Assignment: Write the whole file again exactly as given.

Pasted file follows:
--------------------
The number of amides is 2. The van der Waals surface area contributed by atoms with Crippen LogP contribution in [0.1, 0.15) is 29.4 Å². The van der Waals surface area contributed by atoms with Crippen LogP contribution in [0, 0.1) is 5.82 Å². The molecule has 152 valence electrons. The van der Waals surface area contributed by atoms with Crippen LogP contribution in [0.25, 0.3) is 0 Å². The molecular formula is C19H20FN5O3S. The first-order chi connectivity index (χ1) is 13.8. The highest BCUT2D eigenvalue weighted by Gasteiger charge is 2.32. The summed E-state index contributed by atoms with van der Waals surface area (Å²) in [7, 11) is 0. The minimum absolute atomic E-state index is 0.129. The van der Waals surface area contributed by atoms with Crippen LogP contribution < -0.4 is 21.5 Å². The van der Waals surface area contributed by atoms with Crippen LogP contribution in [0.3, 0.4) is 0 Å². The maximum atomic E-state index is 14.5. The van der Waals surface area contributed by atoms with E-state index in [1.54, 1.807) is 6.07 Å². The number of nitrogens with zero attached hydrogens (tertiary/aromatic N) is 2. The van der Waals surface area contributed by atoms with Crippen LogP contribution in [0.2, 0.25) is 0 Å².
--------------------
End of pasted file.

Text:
The number of amides is 2. The van der Waals surface area contributed by atoms with Crippen LogP contribution in [0.1, 0.15) is 29.4 Å². The van der Waals surface area contributed by atoms with Crippen LogP contribution in [0, 0.1) is 5.82 Å². The molecule has 152 valence electrons. The van der Waals surface area contributed by atoms with Crippen LogP contribution in [0.25, 0.3) is 0 Å². The molecular formula is C19H20FN5O3S. The first-order chi connectivity index (χ1) is 13.8. The highest BCUT2D eigenvalue weighted by Gasteiger charge is 2.32. The summed E-state index contributed by atoms with van der Waals surface area (Å²) in [7, 11) is 0. The minimum absolute atomic E-state index is 0.129. The van der Waals surface area contributed by atoms with Crippen LogP contribution < -0.4 is 21.5 Å². The van der Waals surface area contributed by atoms with Crippen LogP contribution in [0.3, 0.4) is 0 Å². The maximum atomic E-state index is 14.5. The van der Waals surface area contributed by atoms with E-state index in [1.54, 1.807) is 6.07 Å². The number of nitrogens with zero attached hydrogens (tertiary/aromatic N) is 2. The van der Waals surface area contributed by atoms with Crippen LogP contribution in [0.2, 0.25) is 0 Å².